Tom Kitchin may be a famous Scottish Chef but this is his wife’s recipe.
This is the kind of recipe I call true comfort food. The traditional lasagna element of bechamel is used here. But instead of an Italian-style filling, there’s a nod to this lasagna’s Scandinavian roots. Smoked salmon is layered over an aromatic mixture of leeks and spinach. Two kinds of cheese are showered over each layer more cheddar than parmesan. No-bake noodles make short work of the pasta part. And you can make it in advance. It’s ready to bake and serve whenever you wish. It’s from, Michaela, the wife of the extraordinarily well-named Tom Kitchin. Tom is the youngest British Chef to be awarded a Michelin Star. He was 29 at the time and only six months earlier he and his wife Michaela had opened his eponymous restaurant The Kitchin (78 Commercial Quay, Edinburgh Tel: +44 131 555 1755). In talking about today’s recipe, Kitchin said he tried everything to make it his own. But Michaela’s recipe won hands down.
So How Did We Stumble on this Recipe?
Andrew and I became obsessed with “The Great British Menu” on Amazon Prime. The show spotlighted celebrated chefs from 8 regions of Great Britain. They were competing to cook at a major event in British life. From Her Majesty Queen Elizabeth’s Birthday to Wimbledon, the chefs fought it out over a starter, a fish course, a main course, and dessert. We literally watched the program for days on end. And when it ended, we were crestfallen. Then up popped a suggestion. Titled “My Greatest Dishes”, it featured many of our favorite chefs from the Great British menu. And the concept was just great. These culinary stars were asked to choose 4 recipes that made them famous. Along the way, they also told the story of their lives through food. But why the lasagna?
It might surprise you to learn that lasagna didn’t originate in Italy.
Rightfully, Italy should be credited for perfecting the scrumptious dish we call lasagna. Its origins, however, are in Ancient Greece. Lasagna is derived from the Greek word ‘Laganon’ which is the first known form of pasta. Laganon’s name came from the method it was made. Laganon used to describe flat dough that sliced in strips. The Italian lasagna that we’re familiar with originated in Naples during the Middle Ages. But hold on, one of the first references to modern-day lasagna was found in an English cookbook dating from the 1390s! It was a dish with layers of pasta but without the tomatoes, which weren’t introduced to Europe from their native South America until the 1600s. It wasn’t until the 1880s that an Italian cookbook made reference to lasagna featuring tomato sauce. Here’s today’s recipe followed by a couple of other cook-worthy lasagna recipes.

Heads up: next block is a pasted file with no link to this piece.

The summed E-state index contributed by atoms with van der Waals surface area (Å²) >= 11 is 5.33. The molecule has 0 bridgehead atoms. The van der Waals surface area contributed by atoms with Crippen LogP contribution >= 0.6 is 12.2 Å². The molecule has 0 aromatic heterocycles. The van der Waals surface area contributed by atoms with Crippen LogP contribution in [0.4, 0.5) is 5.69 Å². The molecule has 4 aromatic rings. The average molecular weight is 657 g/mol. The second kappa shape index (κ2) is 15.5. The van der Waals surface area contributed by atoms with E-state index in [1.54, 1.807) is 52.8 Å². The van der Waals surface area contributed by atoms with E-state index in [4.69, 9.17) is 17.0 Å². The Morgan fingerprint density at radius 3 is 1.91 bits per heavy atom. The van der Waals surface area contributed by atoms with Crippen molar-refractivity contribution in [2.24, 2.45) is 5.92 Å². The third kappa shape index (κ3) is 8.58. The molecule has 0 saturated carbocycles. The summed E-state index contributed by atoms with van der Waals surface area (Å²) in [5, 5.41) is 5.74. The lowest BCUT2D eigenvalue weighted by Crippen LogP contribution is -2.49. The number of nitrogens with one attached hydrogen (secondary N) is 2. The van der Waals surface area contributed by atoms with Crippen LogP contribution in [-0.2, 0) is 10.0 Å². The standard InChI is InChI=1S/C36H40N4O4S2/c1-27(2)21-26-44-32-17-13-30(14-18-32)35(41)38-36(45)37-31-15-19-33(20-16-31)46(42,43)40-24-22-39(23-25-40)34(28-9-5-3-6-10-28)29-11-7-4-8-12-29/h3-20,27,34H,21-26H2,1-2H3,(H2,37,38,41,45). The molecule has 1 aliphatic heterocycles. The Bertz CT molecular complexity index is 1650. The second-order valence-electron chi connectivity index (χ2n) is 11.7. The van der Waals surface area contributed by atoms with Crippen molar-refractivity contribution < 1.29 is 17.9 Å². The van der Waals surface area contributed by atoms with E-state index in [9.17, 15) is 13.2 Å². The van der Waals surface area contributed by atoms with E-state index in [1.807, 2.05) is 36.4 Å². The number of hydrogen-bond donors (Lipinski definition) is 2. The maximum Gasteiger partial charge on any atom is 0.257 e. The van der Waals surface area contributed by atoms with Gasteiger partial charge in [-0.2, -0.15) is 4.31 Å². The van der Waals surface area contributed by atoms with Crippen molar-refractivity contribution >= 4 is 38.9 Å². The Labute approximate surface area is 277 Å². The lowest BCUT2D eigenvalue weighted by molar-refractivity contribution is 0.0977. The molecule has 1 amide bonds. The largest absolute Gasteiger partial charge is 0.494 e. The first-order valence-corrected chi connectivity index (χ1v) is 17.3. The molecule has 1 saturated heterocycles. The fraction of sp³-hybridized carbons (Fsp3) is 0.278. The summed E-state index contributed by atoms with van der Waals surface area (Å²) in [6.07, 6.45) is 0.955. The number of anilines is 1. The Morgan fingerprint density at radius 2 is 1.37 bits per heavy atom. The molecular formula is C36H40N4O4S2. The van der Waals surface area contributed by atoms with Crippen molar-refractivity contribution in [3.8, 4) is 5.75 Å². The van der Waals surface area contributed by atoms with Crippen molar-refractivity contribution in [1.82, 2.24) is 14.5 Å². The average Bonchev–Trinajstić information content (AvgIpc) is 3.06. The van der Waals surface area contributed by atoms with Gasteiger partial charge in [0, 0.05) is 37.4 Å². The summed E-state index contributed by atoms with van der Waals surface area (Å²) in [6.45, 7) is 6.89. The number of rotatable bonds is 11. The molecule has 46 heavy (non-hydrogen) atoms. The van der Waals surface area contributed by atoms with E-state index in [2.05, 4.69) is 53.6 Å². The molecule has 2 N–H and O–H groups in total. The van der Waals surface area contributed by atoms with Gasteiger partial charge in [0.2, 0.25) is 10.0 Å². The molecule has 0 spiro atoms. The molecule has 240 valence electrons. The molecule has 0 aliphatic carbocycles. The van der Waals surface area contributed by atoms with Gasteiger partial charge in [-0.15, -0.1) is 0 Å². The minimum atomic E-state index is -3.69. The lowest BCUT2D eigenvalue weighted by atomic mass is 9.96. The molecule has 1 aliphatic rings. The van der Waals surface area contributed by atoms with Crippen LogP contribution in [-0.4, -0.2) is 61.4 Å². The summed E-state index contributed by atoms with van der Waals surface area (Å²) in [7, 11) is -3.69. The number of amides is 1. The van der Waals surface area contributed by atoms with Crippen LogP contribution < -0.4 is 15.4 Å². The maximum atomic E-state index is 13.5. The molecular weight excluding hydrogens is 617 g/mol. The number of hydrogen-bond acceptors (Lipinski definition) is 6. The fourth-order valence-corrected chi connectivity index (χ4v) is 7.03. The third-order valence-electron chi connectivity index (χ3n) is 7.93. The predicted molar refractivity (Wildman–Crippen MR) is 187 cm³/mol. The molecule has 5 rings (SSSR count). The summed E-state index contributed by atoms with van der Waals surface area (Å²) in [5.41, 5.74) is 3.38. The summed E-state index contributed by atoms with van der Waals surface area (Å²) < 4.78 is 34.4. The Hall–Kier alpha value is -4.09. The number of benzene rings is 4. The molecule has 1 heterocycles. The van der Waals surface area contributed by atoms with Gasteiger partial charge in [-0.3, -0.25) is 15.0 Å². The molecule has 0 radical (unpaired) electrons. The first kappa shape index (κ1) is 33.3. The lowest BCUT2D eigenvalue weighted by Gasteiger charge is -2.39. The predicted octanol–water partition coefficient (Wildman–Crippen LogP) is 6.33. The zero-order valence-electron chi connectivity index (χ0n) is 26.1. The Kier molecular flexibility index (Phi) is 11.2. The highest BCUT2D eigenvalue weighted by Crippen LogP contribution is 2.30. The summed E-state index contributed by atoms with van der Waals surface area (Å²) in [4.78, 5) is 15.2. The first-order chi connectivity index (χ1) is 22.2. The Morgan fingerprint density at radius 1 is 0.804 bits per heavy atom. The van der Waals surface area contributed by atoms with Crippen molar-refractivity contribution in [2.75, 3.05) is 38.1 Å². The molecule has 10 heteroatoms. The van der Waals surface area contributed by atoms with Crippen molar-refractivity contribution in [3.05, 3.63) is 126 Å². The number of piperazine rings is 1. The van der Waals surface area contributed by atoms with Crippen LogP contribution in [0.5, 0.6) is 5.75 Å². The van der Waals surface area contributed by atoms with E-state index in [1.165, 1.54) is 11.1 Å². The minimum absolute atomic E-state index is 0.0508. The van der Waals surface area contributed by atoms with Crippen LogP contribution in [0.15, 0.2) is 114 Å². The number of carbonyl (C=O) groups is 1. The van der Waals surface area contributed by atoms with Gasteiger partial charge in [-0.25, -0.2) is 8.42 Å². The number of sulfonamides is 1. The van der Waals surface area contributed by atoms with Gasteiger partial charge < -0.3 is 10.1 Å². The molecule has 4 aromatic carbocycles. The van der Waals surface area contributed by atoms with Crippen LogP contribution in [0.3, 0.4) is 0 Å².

Smoked Salmon Lasagna from Michaela Kitchin
Smoked salmon is layered over a wonderfully aromatic mixture of leeks and spinach, bechamel sauce and two kinds of cheese.
- 100g/7 tbsp. of unsalted butter, plus extra for greasing
- 100g/3.5 oz of flour
- 950ml/4 Cups of whole milk
- 1 tbsp of Dijon mustard
- ½ tsp of grated nutmeg
- 1 leek, cut into thin strips
- 400g/14 oz of baby spinach
- 2 garlic cloves, crushed
- 8–10 no-boil lasagna sheets
- 500g/17.5 oz. of smoked salmon, cut into 2cm squares
- 250g/ 8 oz. of Cheddar, grated
- 50g/ 2 oz. of Parmesan, grated
- 4 dill sprigs, chopped
- Salt and freshly ground black pepper
- Green salad, to serve
- Step 1 In a large bowl, submerge the no-boil noodles in warm water, separating each as you drop them in the water.
- Step 2 Melt 75g/ 5 tbsp. of the butter in a heavy-based saucepan over medium heat. Add the flour and cook out for 1–2 minutes, then slowly add the milk, stirring as you go. Cook for 8–10 minutes, stirring continuously without letting the sauce boil too hard until thickened. Once thickened, add the mustard and nutmeg.
- Step 3 Preheat the oven to 180°C/350 C and grease a lasagne dish with butter.
- Step 4 Melt the remaining 25g/ 2tbsp. of butter in a saucepan, add the leek, and cook for 2–3 minutes to soften a little. Season with salt and pepper, then add the spinach leaves (a handful at a time is easier) and the garlic and cook for a further 2–3 minutes, until the spinach has wilted. Drain off the excess liquid.
- Step 5 Spread some of the sauce over the bottom of the dish and top with a layer of lasagna sheets, trimmed to fit the lasagna pan if necessary. Top with some of the leek and spinach mixture, then some smoked salmon. Sprinkle over some cheddar and parmesan. Repeat the process twice, finishing the top layer with sauce, a few pieces of salmon, and grated cheese.
- Step 6 Bake for 45 minutes, until golden and the lasagne is tender. (To check if the lasagne is cooked, insert a fork – if there’s no resistance, it’s ready.)
- Step 7 Sprinkle the dill over the top and serve with a fresh green salad.